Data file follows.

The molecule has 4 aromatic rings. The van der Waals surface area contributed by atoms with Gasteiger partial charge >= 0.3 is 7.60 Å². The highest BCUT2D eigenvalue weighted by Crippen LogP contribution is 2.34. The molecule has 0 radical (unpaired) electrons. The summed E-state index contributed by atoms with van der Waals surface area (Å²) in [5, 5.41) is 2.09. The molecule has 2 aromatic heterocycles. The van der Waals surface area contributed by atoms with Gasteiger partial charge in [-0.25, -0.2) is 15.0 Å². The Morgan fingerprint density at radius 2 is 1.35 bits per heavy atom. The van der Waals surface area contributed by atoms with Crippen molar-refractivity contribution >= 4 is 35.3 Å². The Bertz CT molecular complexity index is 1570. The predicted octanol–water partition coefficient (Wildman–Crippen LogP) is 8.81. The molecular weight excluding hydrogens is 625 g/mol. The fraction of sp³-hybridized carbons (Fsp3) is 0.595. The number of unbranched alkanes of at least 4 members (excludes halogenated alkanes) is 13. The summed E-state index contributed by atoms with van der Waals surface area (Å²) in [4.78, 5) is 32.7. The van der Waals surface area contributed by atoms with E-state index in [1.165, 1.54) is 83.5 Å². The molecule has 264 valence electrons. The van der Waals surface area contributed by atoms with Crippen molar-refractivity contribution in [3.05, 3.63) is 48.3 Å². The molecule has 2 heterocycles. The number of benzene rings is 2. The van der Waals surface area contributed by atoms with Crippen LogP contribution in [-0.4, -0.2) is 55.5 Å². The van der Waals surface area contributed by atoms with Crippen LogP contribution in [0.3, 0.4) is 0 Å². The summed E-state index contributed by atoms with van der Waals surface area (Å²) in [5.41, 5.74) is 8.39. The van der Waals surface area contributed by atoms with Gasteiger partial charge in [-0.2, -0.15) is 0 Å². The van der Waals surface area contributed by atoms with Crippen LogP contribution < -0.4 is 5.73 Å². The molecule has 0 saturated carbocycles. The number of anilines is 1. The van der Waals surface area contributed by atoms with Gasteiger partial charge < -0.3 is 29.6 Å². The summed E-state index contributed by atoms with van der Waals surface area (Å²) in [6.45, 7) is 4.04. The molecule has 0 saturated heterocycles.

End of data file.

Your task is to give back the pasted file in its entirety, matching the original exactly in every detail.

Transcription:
The molecule has 4 aromatic rings. The van der Waals surface area contributed by atoms with Gasteiger partial charge >= 0.3 is 7.60 Å². The highest BCUT2D eigenvalue weighted by Crippen LogP contribution is 2.34. The molecule has 0 radical (unpaired) electrons. The summed E-state index contributed by atoms with van der Waals surface area (Å²) in [5, 5.41) is 2.09. The molecule has 2 aromatic heterocycles. The van der Waals surface area contributed by atoms with Gasteiger partial charge in [-0.25, -0.2) is 15.0 Å². The Morgan fingerprint density at radius 2 is 1.35 bits per heavy atom. The van der Waals surface area contributed by atoms with Crippen molar-refractivity contribution >= 4 is 35.3 Å². The Bertz CT molecular complexity index is 1570. The predicted octanol–water partition coefficient (Wildman–Crippen LogP) is 8.81. The molecular weight excluding hydrogens is 625 g/mol. The fraction of sp³-hybridized carbons (Fsp3) is 0.595. The number of unbranched alkanes of at least 4 members (excludes halogenated alkanes) is 13. The summed E-state index contributed by atoms with van der Waals surface area (Å²) in [4.78, 5) is 32.7. The van der Waals surface area contributed by atoms with E-state index in [1.165, 1.54) is 83.5 Å². The molecule has 264 valence electrons. The van der Waals surface area contributed by atoms with Crippen molar-refractivity contribution in [3.05, 3.63) is 48.3 Å². The molecule has 2 heterocycles. The number of benzene rings is 2. The van der Waals surface area contributed by atoms with Crippen LogP contribution in [-0.4, -0.2) is 55.5 Å². The van der Waals surface area contributed by atoms with Crippen LogP contribution in [0.3, 0.4) is 0 Å². The summed E-state index contributed by atoms with van der Waals surface area (Å²) in [5.41, 5.74) is 8.39. The van der Waals surface area contributed by atoms with Gasteiger partial charge in [-0.2, -0.15) is 0 Å². The van der Waals surface area contributed by atoms with Crippen LogP contribution < -0.4 is 5.73 Å². The molecule has 0 saturated carbocycles. The number of anilines is 1. The van der Waals surface area contributed by atoms with Gasteiger partial charge < -0.3 is 29.6 Å². The summed E-state index contributed by atoms with van der Waals surface area (Å²) in [6.45, 7) is 4.04. The molecule has 0 saturated heterocycles.